BRUSSELS (AFP) - A severe drought hitting swathes of Europe is worsening and, while rain is helping some regions, accompanying thunderstorms are causing their own damage, EU researchers said in a report on Monday (Aug 22).
The latest monthly analysis by the European Union's Global Drought Observatory (GDO) highlighted the risk of ongoing soil dryness caused by successive heatwaves since May and a persistent lack of rainfall.
It maintained its warning issued with the previous report that nearly half of the European Union's territory is at risk of drought, and noted that shrivelling rivers and shrinking water sources are impacting energy generation at power plants and reducing crops.
"The severe drought affecting many regions of Europe since the beginning of the year has been further expanding and worsening as of early August," said the report, published by the European Commission's Joint Research Centre.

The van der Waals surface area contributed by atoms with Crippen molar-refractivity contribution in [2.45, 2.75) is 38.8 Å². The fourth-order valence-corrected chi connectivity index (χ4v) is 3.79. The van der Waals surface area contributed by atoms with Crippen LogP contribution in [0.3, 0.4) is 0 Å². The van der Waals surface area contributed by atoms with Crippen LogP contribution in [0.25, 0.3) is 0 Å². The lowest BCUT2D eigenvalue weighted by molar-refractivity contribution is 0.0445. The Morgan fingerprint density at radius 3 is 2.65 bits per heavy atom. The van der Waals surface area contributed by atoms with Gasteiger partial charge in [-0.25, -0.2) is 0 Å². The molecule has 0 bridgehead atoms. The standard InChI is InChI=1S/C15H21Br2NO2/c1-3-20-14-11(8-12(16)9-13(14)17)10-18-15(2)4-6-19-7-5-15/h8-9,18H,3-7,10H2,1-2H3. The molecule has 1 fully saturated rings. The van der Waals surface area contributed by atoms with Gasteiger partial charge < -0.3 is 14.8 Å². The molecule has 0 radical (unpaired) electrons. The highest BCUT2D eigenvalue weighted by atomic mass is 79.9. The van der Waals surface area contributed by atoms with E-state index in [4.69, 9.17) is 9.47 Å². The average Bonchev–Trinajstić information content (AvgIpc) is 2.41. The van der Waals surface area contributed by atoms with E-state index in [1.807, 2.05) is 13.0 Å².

Increasing drought hazard was predicted for big chunks of Italy, Spain, Portugal, France, Germany, the Netherlands, Belgium, Ireland, Luxembourg, Romania and Hungary, as well as non-EU countries Britain, Serbia, Ukraine and Moldova.
In all, it calculated that 17 per cent of Europe was now in its red-alert category, higher than the 11 per cent given in July.
"Recent precipitation (mid-August) may have alleviated drought conditions in some regions of Europe. However, in some areas, associated thunderstorms caused damages, losses, and may have limited the beneficial effects of precipitation," it said.
Mediterranean parts of the EU should expect "warmer and drier than usual conditions" up to November, it said. Regions hit with rain "anomalies" in the past three months included parts of Portugal, Spain, southern France, central Italy, Switzerland, southern Germany and much of Ukraine.
The GDO report said that normal levels of rain were likely to now come to parts of Europe between August and October but they "may not be enough to fully recover from the deficit cumulated in more than half a year".
Parts of Spain, Portugal and Croatia may continue to suffer "drier than normal weather conditions" however, while dry conditions in the Alps were likely to ease.
The report said that atmospheric conditions linked to the sort of heatwaves baking Europe were, over May, June and July, at their highest since 1950.